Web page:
Trump’s Iran Crackdown Isn’t Enough to Stop Hezbollah

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Trump’s Iran Crackdown Isn’t Enough to Stop Hezbollah

Hezbollah is reportedly feeling the pain of U.S. President Donald Trump administration’s maximum-pressure campaign against Iran. Tehran, after all, contributes about $700 million to the U.S.-designated terrorist group’s estimated yearly budget of approximately $1 billion. As sanctions squeeze Tehran, less money is supposedly flowing to Hezbollah as a result.

However, sanctions on Iran are unlikely to cause Hezbollah to go broke, because the Lebanese group brings in an estimated $300 million per year from independent sources including the proceeds of transnational crime, although the true figure is likely much higher. In Latin America’s booming cocaine trade, Hezbollah members and associates provide cartels with reliable money-laundering services.

Unless the Trump administration begins disrupting these cash flows, Hezbollah will live to fight another day.

Hezbollah has already shown it can survive tough sanctions on Iran. Between 2006 and 2014, the international community gradually built a formidable sanctions regime to pressure Tehran into nuclear concessions. Yet those sanctions had little impact on Hezbollah’s ability to consolidate its grip on Lebanon’s domestic politics while waging war next door in Syria. Iran, in fact, increased its contributions despite sanctions. Hezbollah’s budget also expanded throughout those years because, over the previous two decades, Hezbollah had diversified its income sources through illicit financial schemes in Latin America.

Washington has not made consistent efforts to address this threat. For fear of derailing nuclear negotiations with Iran, the administration of former U.S. President Barack Obama terminated Project Casssandra, an eight-year operation run by the Drug Enforcement Administration (DEA) that aimed to combat Hezbollah’s growing collusion with drug cartels. The Trump administration promised to turn its attention back to Hezbollah’s Latin American operations, but so far has issued neither sanctions nor indictments against Hezbollah allies in Latin America.

To be sure, Washington has not been idle in targeting Hezbollah outside Latin America. Since January 2017, the Treasury Department has sanctioned dozens of Hezbollah leaders, operatives, associates, and their businesses. The Department of Justice named Hezbollah one of the top five transnational criminal organizations that threaten America’s national security. It also established two Hezbollah task forces to review Obama’s decision not to seek prosecutions of Hezbollah drug traffickers and prosecute Hezbollah’s financial crimes. Congress, for its part, passed new Hezbollah sanctions last October, giving the president more expansive authority to prosecute Hezbollah financial facilitators.

In addition, ongoing probes of Hezbollah’s Latin American operations are yielding important results. The Trump administration has indicated that a key witness to Hezbollah’s financial crimes in the Western Hemisphere, former Venezuelan intelligence chief Hugo Carvajal, may soon be sharing “a treasure-trove” of information with U.S. authorities. The shadowy relationship between Venezuela, Iran, and Hezbollah expanded during Carvajal’s tenure. He was arrested in Spain in April and is awaiting extradition to the United States on drug charges as per an indictment originally filed in 2011. However, U.S. prosecutors need not wait for Carvajal’s revelations to begin hitting Hezbollah’s Latin American money-laundering schemes.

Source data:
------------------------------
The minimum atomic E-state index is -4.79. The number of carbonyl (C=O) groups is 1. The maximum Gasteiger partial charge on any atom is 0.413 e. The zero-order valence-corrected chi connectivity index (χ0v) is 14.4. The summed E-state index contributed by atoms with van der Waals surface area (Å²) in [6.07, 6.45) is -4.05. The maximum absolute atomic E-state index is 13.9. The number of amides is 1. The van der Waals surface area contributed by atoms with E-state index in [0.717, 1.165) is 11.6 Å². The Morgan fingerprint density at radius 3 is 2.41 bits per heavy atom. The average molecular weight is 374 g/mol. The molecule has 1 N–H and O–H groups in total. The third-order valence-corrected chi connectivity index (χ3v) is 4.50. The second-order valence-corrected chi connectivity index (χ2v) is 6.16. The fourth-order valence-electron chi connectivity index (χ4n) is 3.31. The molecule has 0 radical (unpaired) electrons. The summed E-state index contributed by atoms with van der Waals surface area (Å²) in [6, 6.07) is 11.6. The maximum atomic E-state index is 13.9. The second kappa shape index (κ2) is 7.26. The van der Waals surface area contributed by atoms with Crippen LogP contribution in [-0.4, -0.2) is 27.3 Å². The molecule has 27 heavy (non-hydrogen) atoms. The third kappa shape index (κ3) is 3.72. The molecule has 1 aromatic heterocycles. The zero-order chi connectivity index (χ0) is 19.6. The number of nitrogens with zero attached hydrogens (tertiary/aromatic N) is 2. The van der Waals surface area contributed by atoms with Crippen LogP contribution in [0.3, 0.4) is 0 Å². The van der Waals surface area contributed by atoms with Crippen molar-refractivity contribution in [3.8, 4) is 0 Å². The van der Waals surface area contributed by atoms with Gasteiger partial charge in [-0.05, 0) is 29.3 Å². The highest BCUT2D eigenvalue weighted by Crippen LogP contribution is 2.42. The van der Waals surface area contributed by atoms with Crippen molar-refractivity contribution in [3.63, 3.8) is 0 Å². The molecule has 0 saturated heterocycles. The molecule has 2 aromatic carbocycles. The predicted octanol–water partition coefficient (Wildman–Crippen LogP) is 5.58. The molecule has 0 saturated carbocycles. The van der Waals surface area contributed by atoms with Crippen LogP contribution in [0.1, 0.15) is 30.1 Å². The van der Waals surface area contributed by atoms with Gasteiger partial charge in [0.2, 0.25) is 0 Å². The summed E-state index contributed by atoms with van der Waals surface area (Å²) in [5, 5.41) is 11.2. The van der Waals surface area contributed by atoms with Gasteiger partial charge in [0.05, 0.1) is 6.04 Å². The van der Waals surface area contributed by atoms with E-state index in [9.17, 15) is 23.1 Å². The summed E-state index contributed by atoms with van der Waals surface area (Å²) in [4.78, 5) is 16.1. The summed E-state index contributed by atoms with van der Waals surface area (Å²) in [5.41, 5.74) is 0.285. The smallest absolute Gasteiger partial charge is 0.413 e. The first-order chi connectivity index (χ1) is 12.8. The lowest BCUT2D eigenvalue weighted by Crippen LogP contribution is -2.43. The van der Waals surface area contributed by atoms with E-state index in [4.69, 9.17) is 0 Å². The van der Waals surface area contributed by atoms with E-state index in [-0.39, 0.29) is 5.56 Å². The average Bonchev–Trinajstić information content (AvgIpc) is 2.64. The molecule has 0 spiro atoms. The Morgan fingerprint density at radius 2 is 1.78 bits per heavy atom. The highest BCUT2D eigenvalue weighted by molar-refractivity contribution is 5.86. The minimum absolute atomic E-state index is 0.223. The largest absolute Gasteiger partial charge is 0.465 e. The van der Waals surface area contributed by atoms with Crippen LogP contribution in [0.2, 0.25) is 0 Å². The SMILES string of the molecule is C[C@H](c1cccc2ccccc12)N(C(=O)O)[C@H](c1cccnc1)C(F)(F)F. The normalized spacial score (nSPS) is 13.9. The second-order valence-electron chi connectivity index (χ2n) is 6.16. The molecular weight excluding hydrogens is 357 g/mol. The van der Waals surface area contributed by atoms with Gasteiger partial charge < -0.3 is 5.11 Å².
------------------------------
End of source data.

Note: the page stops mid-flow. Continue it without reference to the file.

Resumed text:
Robust evidence regarding Hezbollah’s illicit finance networks is already out in the open, sometimes thanks to unlikely sources. One is Ayman Joumaa, the kingpin of one of Hezbollah’s largest money-laundering schemes, which the DEA investigated as part of Project Cassandra.

The DEA believed that Joumaa, using the Lebanese Canadian Bank and a vast network of businesses, laundered $200 million a month for Colombian and Mexican drug cartels. The investigation culminated in Joumaa’s indictment in 2011 and in subsequent civil forfeiture actions against the Lebanese Canadian Bank and a string of used car businesses in the United States. Joumaa’s network allegedly used U.S. companies to buy used cars and resell them in West Africa as part of a complicated means of laundering drug money back to the cartels.

Joumaa has yet to face U.S. justice. Instead, in 2017, he sought to have his Treasury designation removed. As part of this effort, he voluntarily documented hundreds of transactions between Lebanese-owned, mostly Venezuelan businesses and Asian suppliers, with payments going through sanctioned money exchange houses in Lebanon. Joumaa most likely believed that the submitted documents would prove his innocence. In fact, this document dump includes names and personal details of company owners, bank account numbers, and other useful information to map his network and see to what extent it might still be operating. (Joumaa lost his bid and remains sanctioned.)

Source: Foreign Policy

Author: Emanuele Ottolenghi